The persistence of this line of argumentation is amazing, inasmuch as it amounts to saying (in the face of massive evidence to the contrary) that Republicans have such a monopoly on good ideas that we should take every possible step to ensure that there's no such thing as a national political debate.  Ever.

Of course, they have no such monopoly.  And the greatest proof of this is the fact that even they don't believe in their own alleged ideas.

For example, they oppose public health insurance for the American people, but want to make sure that they get it as quickly as possible for themselves.

Their supporters claim to be the voice of ordinary Americans, but are in fact financed by the super-rich--and oppose any effort to change that.

They pretend that President Obama and the Democrats are nothing but liars, while they systematically engage in spreading their own poisonous lies.

Perhaps worst of all, when it comes to criticizing specific laws, programs and policies, they openly admit to applying one standard for themselves, and another to their opponents.  It's bad enough to lose a civil liberties champion like Russ Feingold; it's even worse to lose him to a four-flushing hypocrite who uses the Patriot Act to effectively say that Republicans should have one set of laws, and Democrats should have another.  Such an individual has no real concept of the United States of America-- and is certainly under both a moral and intellectual disability when it comes to taking an oath to uphold the Constitution.

Somebody needs to ask the George Wills, Michael Goodwins and Mickey Kauses of the world:  which one of these perfidies do they want the Democrats to adopt first?

Saturday, November 27, 2010

An Example Of What I'm Talking About ...

... when it comes to not sitting around and feeling sorry for yourselves.  Frankly, if I have a vote in the debate described herein, it would be for investing in attack ads, not think tanks.  We don't suffer from a lack of ideas.  We suffer from a nearly-terminal fear of punching, in a country that expects nothing less.

25 Days Later ...

... well, first of all, I have to admit I didn't expect to stay silent for this long.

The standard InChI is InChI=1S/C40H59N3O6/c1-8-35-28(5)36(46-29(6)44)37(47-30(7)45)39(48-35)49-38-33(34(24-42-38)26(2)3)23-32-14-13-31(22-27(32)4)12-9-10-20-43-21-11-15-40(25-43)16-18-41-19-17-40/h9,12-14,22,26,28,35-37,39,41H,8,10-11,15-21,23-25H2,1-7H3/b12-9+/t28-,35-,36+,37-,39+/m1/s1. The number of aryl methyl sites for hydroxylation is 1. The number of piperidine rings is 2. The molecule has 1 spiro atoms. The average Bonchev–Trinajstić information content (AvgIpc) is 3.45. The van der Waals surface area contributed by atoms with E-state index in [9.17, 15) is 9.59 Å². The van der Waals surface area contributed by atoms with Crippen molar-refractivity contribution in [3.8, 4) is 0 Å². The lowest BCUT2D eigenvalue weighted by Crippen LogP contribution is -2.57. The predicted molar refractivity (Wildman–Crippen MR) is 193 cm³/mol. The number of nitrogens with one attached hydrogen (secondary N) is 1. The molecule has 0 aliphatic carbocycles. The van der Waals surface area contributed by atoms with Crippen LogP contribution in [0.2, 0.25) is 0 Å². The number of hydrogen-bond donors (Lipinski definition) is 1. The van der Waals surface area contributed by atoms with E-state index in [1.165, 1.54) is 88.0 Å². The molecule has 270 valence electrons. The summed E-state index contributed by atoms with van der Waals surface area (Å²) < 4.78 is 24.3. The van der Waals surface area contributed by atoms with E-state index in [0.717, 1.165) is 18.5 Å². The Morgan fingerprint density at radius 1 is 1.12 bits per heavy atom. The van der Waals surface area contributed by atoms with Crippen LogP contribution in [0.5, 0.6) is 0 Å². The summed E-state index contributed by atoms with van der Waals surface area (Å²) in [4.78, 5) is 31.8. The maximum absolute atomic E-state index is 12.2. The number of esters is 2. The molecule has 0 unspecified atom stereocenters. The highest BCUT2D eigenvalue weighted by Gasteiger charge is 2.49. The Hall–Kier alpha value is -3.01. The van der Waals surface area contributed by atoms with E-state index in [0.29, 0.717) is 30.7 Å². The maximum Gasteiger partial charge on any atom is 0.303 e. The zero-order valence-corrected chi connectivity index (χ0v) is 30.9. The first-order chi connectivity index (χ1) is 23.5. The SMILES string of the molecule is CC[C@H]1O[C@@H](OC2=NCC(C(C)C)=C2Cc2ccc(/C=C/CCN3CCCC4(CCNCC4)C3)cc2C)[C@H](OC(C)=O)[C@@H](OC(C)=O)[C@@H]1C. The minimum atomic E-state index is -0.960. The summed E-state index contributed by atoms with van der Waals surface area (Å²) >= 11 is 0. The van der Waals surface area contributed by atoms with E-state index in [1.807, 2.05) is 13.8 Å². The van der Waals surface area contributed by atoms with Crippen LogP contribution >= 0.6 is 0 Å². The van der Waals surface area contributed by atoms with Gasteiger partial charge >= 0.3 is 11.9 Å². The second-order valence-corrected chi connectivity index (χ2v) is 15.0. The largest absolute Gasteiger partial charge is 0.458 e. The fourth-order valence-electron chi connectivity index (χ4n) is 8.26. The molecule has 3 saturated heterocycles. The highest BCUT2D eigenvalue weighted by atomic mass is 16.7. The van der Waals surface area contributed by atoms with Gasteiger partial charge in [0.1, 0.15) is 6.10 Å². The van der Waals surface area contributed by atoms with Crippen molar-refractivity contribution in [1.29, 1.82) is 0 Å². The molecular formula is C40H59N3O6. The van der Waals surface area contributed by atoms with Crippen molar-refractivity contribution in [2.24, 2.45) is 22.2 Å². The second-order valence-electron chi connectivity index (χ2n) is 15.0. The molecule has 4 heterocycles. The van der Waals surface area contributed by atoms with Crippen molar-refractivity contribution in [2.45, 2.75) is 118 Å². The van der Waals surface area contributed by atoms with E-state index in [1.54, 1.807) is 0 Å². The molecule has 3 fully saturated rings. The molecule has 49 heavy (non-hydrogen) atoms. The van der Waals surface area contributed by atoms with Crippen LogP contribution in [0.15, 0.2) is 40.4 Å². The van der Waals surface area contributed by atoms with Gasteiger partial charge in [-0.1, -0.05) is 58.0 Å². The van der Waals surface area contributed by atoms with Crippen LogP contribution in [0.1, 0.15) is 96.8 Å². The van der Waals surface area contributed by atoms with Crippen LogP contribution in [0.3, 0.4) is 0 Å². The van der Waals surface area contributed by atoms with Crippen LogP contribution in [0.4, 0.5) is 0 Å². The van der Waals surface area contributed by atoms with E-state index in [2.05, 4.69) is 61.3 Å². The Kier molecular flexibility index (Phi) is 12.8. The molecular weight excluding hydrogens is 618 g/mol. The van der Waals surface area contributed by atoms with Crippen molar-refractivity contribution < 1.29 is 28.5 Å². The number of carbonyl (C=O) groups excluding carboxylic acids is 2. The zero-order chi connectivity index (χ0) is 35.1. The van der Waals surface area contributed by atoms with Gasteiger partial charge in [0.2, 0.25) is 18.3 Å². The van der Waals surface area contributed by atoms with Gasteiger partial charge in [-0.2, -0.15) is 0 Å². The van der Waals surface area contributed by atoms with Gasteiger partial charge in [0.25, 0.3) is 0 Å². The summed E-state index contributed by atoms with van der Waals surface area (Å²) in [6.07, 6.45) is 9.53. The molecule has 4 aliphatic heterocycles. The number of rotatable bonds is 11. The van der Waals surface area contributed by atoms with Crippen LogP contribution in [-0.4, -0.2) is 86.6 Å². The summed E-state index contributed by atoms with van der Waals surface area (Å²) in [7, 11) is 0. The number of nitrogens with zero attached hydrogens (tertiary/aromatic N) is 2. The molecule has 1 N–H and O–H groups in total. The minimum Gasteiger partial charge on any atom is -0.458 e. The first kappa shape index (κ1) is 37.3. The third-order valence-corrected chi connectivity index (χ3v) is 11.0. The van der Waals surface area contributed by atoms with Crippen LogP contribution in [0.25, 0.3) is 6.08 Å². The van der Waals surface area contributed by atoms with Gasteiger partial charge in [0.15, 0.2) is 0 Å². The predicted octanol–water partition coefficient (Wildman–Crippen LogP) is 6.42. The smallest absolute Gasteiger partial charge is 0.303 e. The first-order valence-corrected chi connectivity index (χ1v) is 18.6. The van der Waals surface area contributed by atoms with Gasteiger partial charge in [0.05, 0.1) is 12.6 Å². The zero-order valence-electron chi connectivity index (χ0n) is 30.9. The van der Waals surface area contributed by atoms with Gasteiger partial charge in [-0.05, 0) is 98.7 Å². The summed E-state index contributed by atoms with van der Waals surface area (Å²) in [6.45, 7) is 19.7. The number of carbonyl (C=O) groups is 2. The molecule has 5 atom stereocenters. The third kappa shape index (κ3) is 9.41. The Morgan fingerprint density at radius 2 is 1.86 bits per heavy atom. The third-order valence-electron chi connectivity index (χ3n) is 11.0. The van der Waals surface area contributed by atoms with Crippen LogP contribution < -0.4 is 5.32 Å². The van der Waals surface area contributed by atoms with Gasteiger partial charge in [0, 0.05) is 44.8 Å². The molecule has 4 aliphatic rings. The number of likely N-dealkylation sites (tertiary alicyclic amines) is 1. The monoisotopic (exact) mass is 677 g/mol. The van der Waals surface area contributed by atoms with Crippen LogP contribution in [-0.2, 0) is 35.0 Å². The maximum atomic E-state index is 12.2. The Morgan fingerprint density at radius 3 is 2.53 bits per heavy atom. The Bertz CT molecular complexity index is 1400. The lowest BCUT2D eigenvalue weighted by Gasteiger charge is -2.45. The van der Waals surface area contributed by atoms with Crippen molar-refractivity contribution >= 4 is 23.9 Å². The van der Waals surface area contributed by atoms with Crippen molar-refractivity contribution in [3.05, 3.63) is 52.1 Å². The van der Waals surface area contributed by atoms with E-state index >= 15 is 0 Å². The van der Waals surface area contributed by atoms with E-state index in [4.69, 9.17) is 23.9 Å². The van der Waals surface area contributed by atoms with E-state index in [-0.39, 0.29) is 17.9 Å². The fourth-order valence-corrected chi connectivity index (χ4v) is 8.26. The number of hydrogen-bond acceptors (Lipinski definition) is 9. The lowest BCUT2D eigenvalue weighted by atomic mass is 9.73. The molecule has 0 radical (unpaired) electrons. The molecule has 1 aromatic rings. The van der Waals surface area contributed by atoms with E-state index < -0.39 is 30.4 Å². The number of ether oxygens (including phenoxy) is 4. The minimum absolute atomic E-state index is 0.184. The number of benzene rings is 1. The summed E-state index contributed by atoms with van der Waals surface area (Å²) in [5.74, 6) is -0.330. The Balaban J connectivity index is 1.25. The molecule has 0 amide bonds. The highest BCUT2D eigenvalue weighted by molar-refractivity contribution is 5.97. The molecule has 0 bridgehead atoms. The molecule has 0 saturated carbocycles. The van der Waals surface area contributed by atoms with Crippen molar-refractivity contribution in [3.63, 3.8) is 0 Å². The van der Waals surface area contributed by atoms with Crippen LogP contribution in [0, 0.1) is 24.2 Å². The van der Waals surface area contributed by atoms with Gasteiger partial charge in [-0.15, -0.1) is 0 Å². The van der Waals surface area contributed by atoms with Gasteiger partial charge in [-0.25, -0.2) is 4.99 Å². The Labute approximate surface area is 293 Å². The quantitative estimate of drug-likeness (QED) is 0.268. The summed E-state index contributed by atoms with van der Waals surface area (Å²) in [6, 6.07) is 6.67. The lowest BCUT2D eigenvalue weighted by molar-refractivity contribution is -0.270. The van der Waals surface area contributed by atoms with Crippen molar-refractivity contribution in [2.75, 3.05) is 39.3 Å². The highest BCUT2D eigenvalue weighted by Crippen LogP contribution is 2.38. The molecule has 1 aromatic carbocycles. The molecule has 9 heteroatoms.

Frankly, even though I thought I was braced for this year's election results, the reality of it hit me a lot harder than I thought.  It's not me, the Democrats (and certainly not the ones in Congress), or progressives in general for whom I'm depressed.

It's this country.  And its seeming inability to to think, and to treat voting as something worth thinking about.

Why else would you vote back into power (or, more precisely, one-third of power) the same gang of lying thieves who trashed this country in the first place?

In fairness, the voters in this election were enabled by three factors:

1.  The Supreme Court, which decided that corporations are people with unlimited rights to buy elections;

2.  Wall Street, which thanked the Democrats for saving capitalism by investing their record profits into buying said elections, instead of creating jobs for voters (except for Tea Party organizers and promoters); and

3.  Last, and certainly not the least, President Obama, who in hindsight has largely conducted an in-box presidency, allowing everyone but him to define the debate--its substance, its terms and, sadly, its conclusion.  Unwilling to see, until too late, that Republicans in Congress had no sense of national self-interest, he allowed Congress to do all of the heavy lifting, with the result that both he and Democrats in Congress paid a steep and perhaps tragic price.